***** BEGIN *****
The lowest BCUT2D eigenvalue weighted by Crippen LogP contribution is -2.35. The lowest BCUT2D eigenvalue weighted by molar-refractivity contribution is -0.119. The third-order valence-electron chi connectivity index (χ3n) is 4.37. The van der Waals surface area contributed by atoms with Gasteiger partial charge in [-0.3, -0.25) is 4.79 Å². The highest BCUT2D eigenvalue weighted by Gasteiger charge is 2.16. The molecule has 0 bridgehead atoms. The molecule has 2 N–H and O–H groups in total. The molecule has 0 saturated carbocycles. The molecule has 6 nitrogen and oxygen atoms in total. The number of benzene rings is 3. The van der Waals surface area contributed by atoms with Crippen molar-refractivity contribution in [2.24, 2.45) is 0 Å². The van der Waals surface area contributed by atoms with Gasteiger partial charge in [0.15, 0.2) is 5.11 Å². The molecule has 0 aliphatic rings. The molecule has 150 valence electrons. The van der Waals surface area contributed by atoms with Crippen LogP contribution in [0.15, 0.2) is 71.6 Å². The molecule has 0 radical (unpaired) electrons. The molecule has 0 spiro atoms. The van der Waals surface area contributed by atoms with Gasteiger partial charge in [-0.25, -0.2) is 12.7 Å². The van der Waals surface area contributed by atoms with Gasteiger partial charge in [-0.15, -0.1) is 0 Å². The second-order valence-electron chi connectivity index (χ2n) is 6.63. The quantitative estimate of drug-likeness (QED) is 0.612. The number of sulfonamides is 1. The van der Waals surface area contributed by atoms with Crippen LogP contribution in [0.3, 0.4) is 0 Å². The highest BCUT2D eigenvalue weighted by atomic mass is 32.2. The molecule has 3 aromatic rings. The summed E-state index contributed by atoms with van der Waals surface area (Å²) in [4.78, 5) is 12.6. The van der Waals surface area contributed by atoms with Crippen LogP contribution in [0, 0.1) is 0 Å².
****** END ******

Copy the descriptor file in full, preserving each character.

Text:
The lowest BCUT2D eigenvalue weighted by Crippen LogP contribution is -2.35. The lowest BCUT2D eigenvalue weighted by molar-refractivity contribution is -0.119. The third-order valence-electron chi connectivity index (χ3n) is 4.37. The van der Waals surface area contributed by atoms with Gasteiger partial charge in [-0.3, -0.25) is 4.79 Å². The highest BCUT2D eigenvalue weighted by Gasteiger charge is 2.16. The molecule has 0 bridgehead atoms. The molecule has 2 N–H and O–H groups in total. The molecule has 0 saturated carbocycles. The molecule has 6 nitrogen and oxygen atoms in total. The number of benzene rings is 3. The van der Waals surface area contributed by atoms with Crippen molar-refractivity contribution in [2.24, 2.45) is 0 Å². The van der Waals surface area contributed by atoms with Gasteiger partial charge in [0.15, 0.2) is 5.11 Å². The molecule has 0 aliphatic rings. The molecule has 150 valence electrons. The van der Waals surface area contributed by atoms with Crippen LogP contribution in [0.15, 0.2) is 71.6 Å². The molecule has 0 radical (unpaired) electrons. The molecule has 0 spiro atoms. The van der Waals surface area contributed by atoms with Gasteiger partial charge in [-0.25, -0.2) is 12.7 Å². The van der Waals surface area contributed by atoms with Gasteiger partial charge in [-0.15, -0.1) is 0 Å². The second-order valence-electron chi connectivity index (χ2n) is 6.63. The quantitative estimate of drug-likeness (QED) is 0.612. The number of sulfonamides is 1. The van der Waals surface area contributed by atoms with Crippen LogP contribution in [0.3, 0.4) is 0 Å². The highest BCUT2D eigenvalue weighted by atomic mass is 32.2. The molecule has 3 aromatic rings. The summed E-state index contributed by atoms with van der Waals surface area (Å²) in [4.78, 5) is 12.6. The van der Waals surface area contributed by atoms with Crippen LogP contribution in [0, 0.1) is 0 Å².